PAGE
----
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THE WEEKLY WORLD EDITION OF The Daily Telegraph AND The Sunday Telegraph
February 15 - 21 2012 No. 1073
:: NEWS PAGE 9 :: FEATURES PAGE 26
Verdict on the ‘sauna thrashing’ case of Lord Mandelson, his billionaire friend and an oligarch
Capello resigns Italian quits and Redknapp could be shoo-in :: SPORT P42, 44, 48
By Richard Spencer near Homs GUNMEN shot dead an army general as he left his home in Damascus, Syria, last Saturday in a dramatic sign of the dangers facing the regime of President Bashar al-Assad, even in its main centre of power.
Brig Gen Issa al-Khouli’s death came a day after suicide bombers had killed at least 28 in an attack targeting the security forces in Aleppo.
Elsewhere, government troops continued to assault rebel cities with tanks and artillery. William Hague, the Foreign Secretary, writing inside, announced an initiative to help to gather evidence of atrocities.
A further 25 people were killed in Syria last Saturday, according to the Syrian Observatory for Human Rights, at least 10 of them in a rebel-held neighbourhood of Homs. Yet, not far from the city, around 100,000 people have carved themselves a zone controlled by the rebel Free Syria Army.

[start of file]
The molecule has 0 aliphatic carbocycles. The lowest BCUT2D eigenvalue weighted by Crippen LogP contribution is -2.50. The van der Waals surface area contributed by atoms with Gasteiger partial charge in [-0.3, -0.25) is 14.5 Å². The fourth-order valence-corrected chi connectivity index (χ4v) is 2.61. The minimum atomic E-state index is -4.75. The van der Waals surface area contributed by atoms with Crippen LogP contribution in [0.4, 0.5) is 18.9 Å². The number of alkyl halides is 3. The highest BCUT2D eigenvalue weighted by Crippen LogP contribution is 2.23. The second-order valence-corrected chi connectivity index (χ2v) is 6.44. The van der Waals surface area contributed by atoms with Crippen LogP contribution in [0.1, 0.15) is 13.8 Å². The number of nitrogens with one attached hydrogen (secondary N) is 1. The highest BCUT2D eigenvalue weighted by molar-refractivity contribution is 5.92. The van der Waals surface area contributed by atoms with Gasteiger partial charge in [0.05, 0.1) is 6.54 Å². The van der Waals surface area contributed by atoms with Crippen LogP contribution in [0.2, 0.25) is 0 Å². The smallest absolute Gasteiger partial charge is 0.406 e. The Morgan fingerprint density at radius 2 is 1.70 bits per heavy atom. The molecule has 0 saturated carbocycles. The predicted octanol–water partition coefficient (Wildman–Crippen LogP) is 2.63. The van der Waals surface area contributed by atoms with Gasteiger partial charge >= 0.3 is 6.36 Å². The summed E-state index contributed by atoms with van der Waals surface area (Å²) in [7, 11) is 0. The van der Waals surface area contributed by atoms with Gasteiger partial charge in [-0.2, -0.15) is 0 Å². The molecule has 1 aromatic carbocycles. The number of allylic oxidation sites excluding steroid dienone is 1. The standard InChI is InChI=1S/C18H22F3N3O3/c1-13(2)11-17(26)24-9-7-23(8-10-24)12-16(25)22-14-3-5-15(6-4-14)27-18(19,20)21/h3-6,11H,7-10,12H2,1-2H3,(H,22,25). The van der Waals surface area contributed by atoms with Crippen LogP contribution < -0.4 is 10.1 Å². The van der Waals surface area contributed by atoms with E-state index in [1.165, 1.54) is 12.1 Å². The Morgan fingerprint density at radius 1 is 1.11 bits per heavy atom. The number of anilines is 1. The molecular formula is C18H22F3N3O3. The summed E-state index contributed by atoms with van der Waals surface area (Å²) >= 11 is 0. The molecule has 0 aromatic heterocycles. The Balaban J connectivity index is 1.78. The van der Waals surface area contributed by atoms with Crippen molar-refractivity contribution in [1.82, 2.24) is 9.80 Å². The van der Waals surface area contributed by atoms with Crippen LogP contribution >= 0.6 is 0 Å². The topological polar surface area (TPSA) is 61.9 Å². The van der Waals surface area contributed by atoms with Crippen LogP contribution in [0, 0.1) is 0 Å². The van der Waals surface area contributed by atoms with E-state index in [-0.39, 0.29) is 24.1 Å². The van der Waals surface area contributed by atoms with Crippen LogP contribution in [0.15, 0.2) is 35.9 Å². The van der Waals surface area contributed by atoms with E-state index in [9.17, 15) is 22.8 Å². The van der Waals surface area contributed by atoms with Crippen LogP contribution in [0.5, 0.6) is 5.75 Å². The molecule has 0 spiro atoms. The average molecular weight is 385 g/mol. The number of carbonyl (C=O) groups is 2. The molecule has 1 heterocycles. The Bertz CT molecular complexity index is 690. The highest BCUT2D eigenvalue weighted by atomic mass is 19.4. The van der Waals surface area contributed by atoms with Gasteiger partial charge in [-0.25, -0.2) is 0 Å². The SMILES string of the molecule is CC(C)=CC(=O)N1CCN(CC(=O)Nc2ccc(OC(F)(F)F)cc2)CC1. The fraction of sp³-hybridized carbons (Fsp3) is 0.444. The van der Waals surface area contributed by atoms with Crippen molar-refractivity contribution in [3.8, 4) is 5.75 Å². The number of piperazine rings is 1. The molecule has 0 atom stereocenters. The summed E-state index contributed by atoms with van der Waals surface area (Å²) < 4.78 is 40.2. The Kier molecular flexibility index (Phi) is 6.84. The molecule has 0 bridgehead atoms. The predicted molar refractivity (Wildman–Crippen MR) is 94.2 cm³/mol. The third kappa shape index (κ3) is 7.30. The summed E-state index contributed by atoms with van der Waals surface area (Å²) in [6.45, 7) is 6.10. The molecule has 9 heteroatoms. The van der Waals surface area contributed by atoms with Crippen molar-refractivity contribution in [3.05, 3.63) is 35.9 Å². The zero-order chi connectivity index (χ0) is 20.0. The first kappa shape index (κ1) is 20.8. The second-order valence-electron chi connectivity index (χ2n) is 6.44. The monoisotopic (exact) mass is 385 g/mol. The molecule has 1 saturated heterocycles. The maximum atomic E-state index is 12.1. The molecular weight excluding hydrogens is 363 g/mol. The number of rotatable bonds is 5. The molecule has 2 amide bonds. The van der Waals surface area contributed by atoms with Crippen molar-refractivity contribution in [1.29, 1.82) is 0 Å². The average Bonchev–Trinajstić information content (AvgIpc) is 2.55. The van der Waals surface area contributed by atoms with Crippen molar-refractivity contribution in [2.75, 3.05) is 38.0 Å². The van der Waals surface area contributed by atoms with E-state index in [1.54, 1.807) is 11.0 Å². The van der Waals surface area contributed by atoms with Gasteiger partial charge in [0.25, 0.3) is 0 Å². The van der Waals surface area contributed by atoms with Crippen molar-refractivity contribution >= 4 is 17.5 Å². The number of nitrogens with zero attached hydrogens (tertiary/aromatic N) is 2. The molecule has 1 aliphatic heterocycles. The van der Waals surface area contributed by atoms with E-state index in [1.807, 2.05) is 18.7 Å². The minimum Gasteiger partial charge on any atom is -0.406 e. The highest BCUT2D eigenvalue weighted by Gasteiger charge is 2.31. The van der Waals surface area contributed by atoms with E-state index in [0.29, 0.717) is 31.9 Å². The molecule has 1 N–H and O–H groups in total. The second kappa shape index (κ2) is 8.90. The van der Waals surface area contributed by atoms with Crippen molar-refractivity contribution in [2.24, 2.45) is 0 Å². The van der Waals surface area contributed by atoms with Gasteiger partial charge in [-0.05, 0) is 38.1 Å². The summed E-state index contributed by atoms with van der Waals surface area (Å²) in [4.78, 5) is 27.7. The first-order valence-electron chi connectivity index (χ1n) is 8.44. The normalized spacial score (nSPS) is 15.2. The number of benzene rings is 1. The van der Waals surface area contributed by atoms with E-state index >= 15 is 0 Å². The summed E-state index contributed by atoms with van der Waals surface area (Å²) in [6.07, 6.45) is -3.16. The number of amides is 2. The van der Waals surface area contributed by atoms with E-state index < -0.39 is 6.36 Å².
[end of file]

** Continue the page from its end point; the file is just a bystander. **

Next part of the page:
As we report in this exclusive dispatch, they are desperate for help, but hopeful that they can hold on against the odds. Calls from inside Homs said that only Bab al-Amr remained as a pocket of Free Syrian Army resistance, but that army tanks were approaching.
Satellite images showed them on the ground near the Al Baath University housing complex and the Baba Amr neighbourhood in the southwest section of the city,
Other formerly free areas such as Inshaíat were under regime control, a Free Syrian Army soldier said.
In these places, there is no longer any visible life. People who were among the last to leave the city as the army moved in, following up on days of artillery assault, say that no one can go out for fear of the shelling and the snipers, who take aim at men, women and children. One hospital contacted by telephone last Saturday said it had only three patients and five nurses. Most of the population was sheltering in lower floors and basements of houses, 30 to a room.
Despite the obvious threat of retribution when the regime turns to face him,
Continued on page 15
Nathaniel Rothschild, the billionaire financier, pictured left, brought the public office and personal integrity of Lord Mandelson, right, into disrepute by inviting him on a business trip with the Russian oligarch Oleg Deripaska, centre, a High Court judge ruled last Friday Report: Page 3
Qatada verdict Preacher will be released and free to remain in Britain :: NEWS P11
Elvedon latest Police arrest five ‘Sun’ journalists andArmyofficer :: NEWS P2
‘Of course we can’t extradite Abu Qatada – we don’t have an airport that’s open’ Osama bin Laden’s ‘right-hand man in Europe’ is granted bail by judge Report: Page 11